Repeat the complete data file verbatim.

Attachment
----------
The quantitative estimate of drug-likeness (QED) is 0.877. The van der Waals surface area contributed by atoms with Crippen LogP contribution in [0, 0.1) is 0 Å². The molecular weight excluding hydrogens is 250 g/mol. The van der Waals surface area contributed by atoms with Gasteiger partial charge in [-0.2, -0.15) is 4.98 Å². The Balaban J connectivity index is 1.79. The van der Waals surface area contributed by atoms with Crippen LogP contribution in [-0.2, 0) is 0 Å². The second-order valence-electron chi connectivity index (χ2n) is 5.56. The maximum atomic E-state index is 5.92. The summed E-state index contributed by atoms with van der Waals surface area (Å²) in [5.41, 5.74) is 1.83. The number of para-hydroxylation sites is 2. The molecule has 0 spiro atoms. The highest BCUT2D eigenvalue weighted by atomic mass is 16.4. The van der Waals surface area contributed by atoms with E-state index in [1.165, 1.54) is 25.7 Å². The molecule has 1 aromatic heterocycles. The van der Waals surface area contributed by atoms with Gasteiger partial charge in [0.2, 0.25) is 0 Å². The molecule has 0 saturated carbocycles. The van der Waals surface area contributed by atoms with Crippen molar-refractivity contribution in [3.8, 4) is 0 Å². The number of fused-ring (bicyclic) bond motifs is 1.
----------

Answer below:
The quantitative estimate of drug-likeness (QED) is 0.877. The van der Waals surface area contributed by atoms with Crippen LogP contribution in [0, 0.1) is 0 Å². The molecular weight excluding hydrogens is 250 g/mol. The van der Waals surface area contributed by atoms with Gasteiger partial charge in [-0.2, -0.15) is 4.98 Å². The Balaban J connectivity index is 1.79. The van der Waals surface area contributed by atoms with Crippen LogP contribution in [-0.2, 0) is 0 Å². The second-order valence-electron chi connectivity index (χ2n) is 5.56. The maximum atomic E-state index is 5.92. The summed E-state index contributed by atoms with van der Waals surface area (Å²) in [5.41, 5.74) is 1.83. The number of para-hydroxylation sites is 2. The molecule has 0 spiro atoms. The highest BCUT2D eigenvalue weighted by atomic mass is 16.4. The van der Waals surface area contributed by atoms with E-state index in [1.165, 1.54) is 25.7 Å². The molecule has 1 aromatic heterocycles. The van der Waals surface area contributed by atoms with Gasteiger partial charge in [0.2, 0.25) is 0 Å². The molecule has 0 saturated carbocycles. The van der Waals surface area contributed by atoms with Crippen molar-refractivity contribution in [3.8, 4) is 0 Å². The number of fused-ring (bicyclic) bond motifs is 1.